Although the NBA suspended its season back in March due to the pandemic, it officially resumed games on July 30th — with some major changes. For starters, the games are all being held at venues within Disney World’s ESPN Wide World of Sports Complex in Orlando, Florida.
Players, coaches, trainers, and everyone else involved are required to remain inside what has been coined the Orlando Bubble, with strict quarantine and testing measures in place.
Perhaps the biggest change, however, is the lack of a live audience in the stands. Fans will not be allowed in-person for the remainder of the season, and potentially into next season. In order to fill this void, the NBA developed a unique virtual fan experience using Microsoft Teams that allows fans to remotely attend games on 17-foot-tall LED screens around the courts.
This experience has been an interesting case study and can provide some important tips as we continue to embrace virtual and hybrid events.
Ensuring On-Site Safety
The NBA has implemented extensive procedures to ensure the safety of all those within the Orlando Bubble to the best of their ability, including frequent testing of players. The NBA trialled saliva-based tests developed at Yale, which have now been approved by the FDA for public use. These tests have three important features: they require only spit, they remove the RNA extraction from the process, and they can be processed by any lab that goes through the required accreditation. This means that results can be provided in a matter of hours, depending on how far the nearest qualified lab is.
The NBA also enforces quarantines for anyone entering the Bubble, maintains a clinic within the campus, and offers players and staff wearable tech that includes an alarm that goes off if someone is within 6 feet of another alarm device for more than 5 seconds.
While not all of the NBA’s measures will be realistic for other events, specifically the lengthy quarantines, strict safety protocols will be crucial for all hybrid events moving forward in order to protect attendees, speakers, staff, and other stakeholders.
Promoting the “Virtual Fan Experience”
In marketing the virtual fan experience, NBA teams have focused on conveying value to fans and leveraging the exclusive nature of the opportunity. The “Virtual Fan Experience” is clearly very distinct from the experience of watching the game on TV, and there are only a limited number of virtual seats per game, which helps build excitement.
For example, the LA Clippers emphasize the fact that the virtual seats will be visible on the game’s broadcast, which is an appeal of attending a live game that is now possible virtually.
In addition, their messaging speaks to fans’ desire to cheer on their teams along with other supporters: “The experience gives you the exclusive opportunity to support the squad with your fellow Clipper Nation fans.”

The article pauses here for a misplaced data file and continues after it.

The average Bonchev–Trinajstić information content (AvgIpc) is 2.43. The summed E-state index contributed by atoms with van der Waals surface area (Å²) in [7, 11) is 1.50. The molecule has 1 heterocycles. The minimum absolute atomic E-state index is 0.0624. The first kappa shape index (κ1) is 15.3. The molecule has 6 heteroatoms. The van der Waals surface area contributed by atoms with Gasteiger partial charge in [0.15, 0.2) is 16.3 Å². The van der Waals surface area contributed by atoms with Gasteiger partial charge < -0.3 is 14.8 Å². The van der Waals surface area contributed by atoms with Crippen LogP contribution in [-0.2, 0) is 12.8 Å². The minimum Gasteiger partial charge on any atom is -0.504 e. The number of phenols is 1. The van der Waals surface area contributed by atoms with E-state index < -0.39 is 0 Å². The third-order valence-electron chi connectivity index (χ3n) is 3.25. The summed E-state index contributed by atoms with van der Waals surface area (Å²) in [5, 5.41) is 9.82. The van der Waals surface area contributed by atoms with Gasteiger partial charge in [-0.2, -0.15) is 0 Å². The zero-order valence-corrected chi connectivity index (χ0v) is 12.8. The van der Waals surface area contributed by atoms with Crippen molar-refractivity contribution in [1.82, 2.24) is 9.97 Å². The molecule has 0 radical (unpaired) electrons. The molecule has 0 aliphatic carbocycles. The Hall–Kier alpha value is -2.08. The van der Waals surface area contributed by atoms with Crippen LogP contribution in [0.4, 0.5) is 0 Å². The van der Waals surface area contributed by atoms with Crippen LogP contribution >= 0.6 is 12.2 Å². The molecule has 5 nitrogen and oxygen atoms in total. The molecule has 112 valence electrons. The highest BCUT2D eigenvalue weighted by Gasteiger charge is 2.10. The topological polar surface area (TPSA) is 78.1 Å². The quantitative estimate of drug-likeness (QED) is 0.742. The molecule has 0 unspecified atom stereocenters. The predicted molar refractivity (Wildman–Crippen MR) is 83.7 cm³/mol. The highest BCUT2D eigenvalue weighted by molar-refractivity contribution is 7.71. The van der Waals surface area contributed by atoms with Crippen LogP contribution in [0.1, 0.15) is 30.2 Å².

While virtual and hybrid events generally allow for a wider reach, limiting the amount of spots available can help generate the type of FOMO that live events are known for and that has largely been missing from the virtual space.
This has also allowed sponsors such as Michelob ULTRA to promote the experience through giveaways, much like they would for in-person games:
The @NBA Season is here! Who’s going to the Finals? Possibly you. Reply with #ULTRACourtside and #Sweepstakes for a chance to win 2 virtual courtside seats to the NBA Finals. pic.twitter.com/VnxKoROaav
— Michelob ULTRA (@MichelobULTRA) July 30, 2020
Connecting Remote Audiences to the Live Venue
Participants of the NBA’s virtual experience can watch the game in real-time and are connected to the venue via a live video and audio feed, meaning that virtual attendees are not simply silent viewers — they can be seen and heard by the players, as well as by the other fans in their section, making it almost as if they were physically in the stands.
In addition, game hosts and announcers participate in the virtual experience to help keep the energy up by starting chants during key points of the game, for example. Since each remote attendee can be seen in the virtual stands, engagement is all but guaranteed — a seat that has been left empty for too long will be filled with another fan from a standby queue.
This element of two-way communication between the live venue and the remote audience will be an essential part of upcoming hybrid events in order to promote exchanges between all attendees and make sure that virtual participants feel included in the event.
Most industries have relied heavily on virtual technology over the past few months in order to weather the pandemic. So far, the NBA is the only major sports league to attempt this kind virtual experience, although the NFL will be doing something similar during its games.
The NBA’s execution of its virtual experience is a unique example of how an online audience can be immersed in a live experience. Combined with the league’s handling of on-site safety protocols, it provides a useful learning opportunity for planners organizing hybrid events in the near future.